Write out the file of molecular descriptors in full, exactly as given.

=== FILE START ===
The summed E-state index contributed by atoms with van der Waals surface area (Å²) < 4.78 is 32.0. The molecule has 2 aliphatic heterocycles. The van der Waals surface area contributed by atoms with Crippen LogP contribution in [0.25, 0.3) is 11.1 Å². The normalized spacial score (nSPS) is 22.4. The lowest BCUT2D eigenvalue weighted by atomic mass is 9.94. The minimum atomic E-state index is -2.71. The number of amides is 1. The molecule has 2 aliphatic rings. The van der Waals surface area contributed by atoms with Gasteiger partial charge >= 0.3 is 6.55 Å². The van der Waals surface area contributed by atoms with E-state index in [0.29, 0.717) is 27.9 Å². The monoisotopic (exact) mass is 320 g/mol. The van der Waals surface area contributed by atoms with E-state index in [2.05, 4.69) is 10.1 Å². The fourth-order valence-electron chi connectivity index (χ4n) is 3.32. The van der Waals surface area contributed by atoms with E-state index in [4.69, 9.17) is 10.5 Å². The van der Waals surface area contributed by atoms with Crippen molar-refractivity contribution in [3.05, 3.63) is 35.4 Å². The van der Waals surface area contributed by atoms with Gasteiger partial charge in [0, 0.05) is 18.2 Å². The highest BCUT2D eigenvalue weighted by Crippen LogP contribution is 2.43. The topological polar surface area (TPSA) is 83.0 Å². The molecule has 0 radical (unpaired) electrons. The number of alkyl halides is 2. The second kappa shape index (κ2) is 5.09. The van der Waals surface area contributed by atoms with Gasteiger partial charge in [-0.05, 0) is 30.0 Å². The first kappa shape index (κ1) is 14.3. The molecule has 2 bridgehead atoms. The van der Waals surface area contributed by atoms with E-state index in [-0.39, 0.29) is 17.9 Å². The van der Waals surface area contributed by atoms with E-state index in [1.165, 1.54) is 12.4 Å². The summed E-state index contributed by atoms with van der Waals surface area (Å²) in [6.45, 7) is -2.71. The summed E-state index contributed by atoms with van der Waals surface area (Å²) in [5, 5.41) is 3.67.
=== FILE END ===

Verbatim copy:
The summed E-state index contributed by atoms with van der Waals surface area (Å²) < 4.78 is 32.0. The molecule has 2 aliphatic heterocycles. The van der Waals surface area contributed by atoms with Crippen LogP contribution in [0.25, 0.3) is 11.1 Å². The normalized spacial score (nSPS) is 22.4. The lowest BCUT2D eigenvalue weighted by atomic mass is 9.94. The minimum atomic E-state index is -2.71. The number of amides is 1. The molecule has 2 aliphatic rings. The van der Waals surface area contributed by atoms with Gasteiger partial charge >= 0.3 is 6.55 Å². The van der Waals surface area contributed by atoms with E-state index in [0.29, 0.717) is 27.9 Å². The monoisotopic (exact) mass is 320 g/mol. The van der Waals surface area contributed by atoms with E-state index in [2.05, 4.69) is 10.1 Å². The fourth-order valence-electron chi connectivity index (χ4n) is 3.32. The van der Waals surface area contributed by atoms with E-state index in [4.69, 9.17) is 10.5 Å². The van der Waals surface area contributed by atoms with Crippen molar-refractivity contribution in [3.05, 3.63) is 35.4 Å². The van der Waals surface area contributed by atoms with Gasteiger partial charge in [0, 0.05) is 18.2 Å². The highest BCUT2D eigenvalue weighted by Crippen LogP contribution is 2.43. The topological polar surface area (TPSA) is 83.0 Å². The molecule has 0 radical (unpaired) electrons. The number of alkyl halides is 2. The second kappa shape index (κ2) is 5.09. The van der Waals surface area contributed by atoms with Gasteiger partial charge in [-0.05, 0) is 30.0 Å². The first kappa shape index (κ1) is 14.3. The molecule has 2 bridgehead atoms. The van der Waals surface area contributed by atoms with E-state index in [-0.39, 0.29) is 17.9 Å². The van der Waals surface area contributed by atoms with E-state index in [1.165, 1.54) is 12.4 Å². The summed E-state index contributed by atoms with van der Waals surface area (Å²) in [6.45, 7) is -2.71. The summed E-state index contributed by atoms with van der Waals surface area (Å²) in [5, 5.41) is 3.67.